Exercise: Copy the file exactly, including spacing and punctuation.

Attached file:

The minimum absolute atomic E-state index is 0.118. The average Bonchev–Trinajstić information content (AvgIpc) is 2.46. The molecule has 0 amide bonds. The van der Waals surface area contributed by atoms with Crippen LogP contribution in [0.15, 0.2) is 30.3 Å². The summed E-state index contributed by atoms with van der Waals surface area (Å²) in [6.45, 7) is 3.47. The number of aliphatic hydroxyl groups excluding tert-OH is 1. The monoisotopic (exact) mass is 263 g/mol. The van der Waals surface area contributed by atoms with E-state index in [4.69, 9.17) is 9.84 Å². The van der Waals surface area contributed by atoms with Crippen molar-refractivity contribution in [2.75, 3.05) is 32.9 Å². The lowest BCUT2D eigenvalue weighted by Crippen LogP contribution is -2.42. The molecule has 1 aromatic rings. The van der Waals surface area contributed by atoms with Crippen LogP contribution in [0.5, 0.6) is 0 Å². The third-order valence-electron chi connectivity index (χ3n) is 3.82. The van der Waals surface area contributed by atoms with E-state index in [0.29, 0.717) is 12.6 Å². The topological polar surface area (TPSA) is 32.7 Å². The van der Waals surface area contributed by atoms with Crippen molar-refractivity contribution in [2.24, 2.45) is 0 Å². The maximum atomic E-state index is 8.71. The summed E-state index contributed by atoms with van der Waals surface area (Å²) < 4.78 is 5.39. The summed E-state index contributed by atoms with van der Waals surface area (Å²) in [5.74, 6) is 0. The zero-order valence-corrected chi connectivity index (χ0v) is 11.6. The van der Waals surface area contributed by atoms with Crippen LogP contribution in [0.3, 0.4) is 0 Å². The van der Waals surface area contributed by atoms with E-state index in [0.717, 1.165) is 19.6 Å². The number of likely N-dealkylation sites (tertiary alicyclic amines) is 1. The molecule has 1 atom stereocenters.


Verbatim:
The minimum absolute atomic E-state index is 0.118. The average Bonchev–Trinajstić information content (AvgIpc) is 2.46. The molecule has 0 amide bonds. The van der Waals surface area contributed by atoms with Crippen LogP contribution in [0.15, 0.2) is 30.3 Å². The summed E-state index contributed by atoms with van der Waals surface area (Å²) in [6.45, 7) is 3.47. The number of aliphatic hydroxyl groups excluding tert-OH is 1. The monoisotopic (exact) mass is 263 g/mol. The van der Waals surface area contributed by atoms with E-state index in [4.69, 9.17) is 9.84 Å². The van der Waals surface area contributed by atoms with Crippen molar-refractivity contribution in [2.75, 3.05) is 32.9 Å². The lowest BCUT2D eigenvalue weighted by Crippen LogP contribution is -2.42. The molecule has 1 aromatic rings. The van der Waals surface area contributed by atoms with Crippen LogP contribution in [0.5, 0.6) is 0 Å². The third-order valence-electron chi connectivity index (χ3n) is 3.82. The van der Waals surface area contributed by atoms with E-state index in [0.29, 0.717) is 12.6 Å². The topological polar surface area (TPSA) is 32.7 Å². The van der Waals surface area contributed by atoms with Crippen molar-refractivity contribution in [2.24, 2.45) is 0 Å². The maximum atomic E-state index is 8.71. The summed E-state index contributed by atoms with van der Waals surface area (Å²) < 4.78 is 5.39. The summed E-state index contributed by atoms with van der Waals surface area (Å²) in [5.74, 6) is 0. The zero-order valence-corrected chi connectivity index (χ0v) is 11.6. The van der Waals surface area contributed by atoms with Crippen LogP contribution in [0.3, 0.4) is 0 Å². The van der Waals surface area contributed by atoms with E-state index in [0.717, 1.165) is 19.6 Å². The number of likely N-dealkylation sites (tertiary alicyclic amines) is 1. The molecule has 1 atom stereocenters.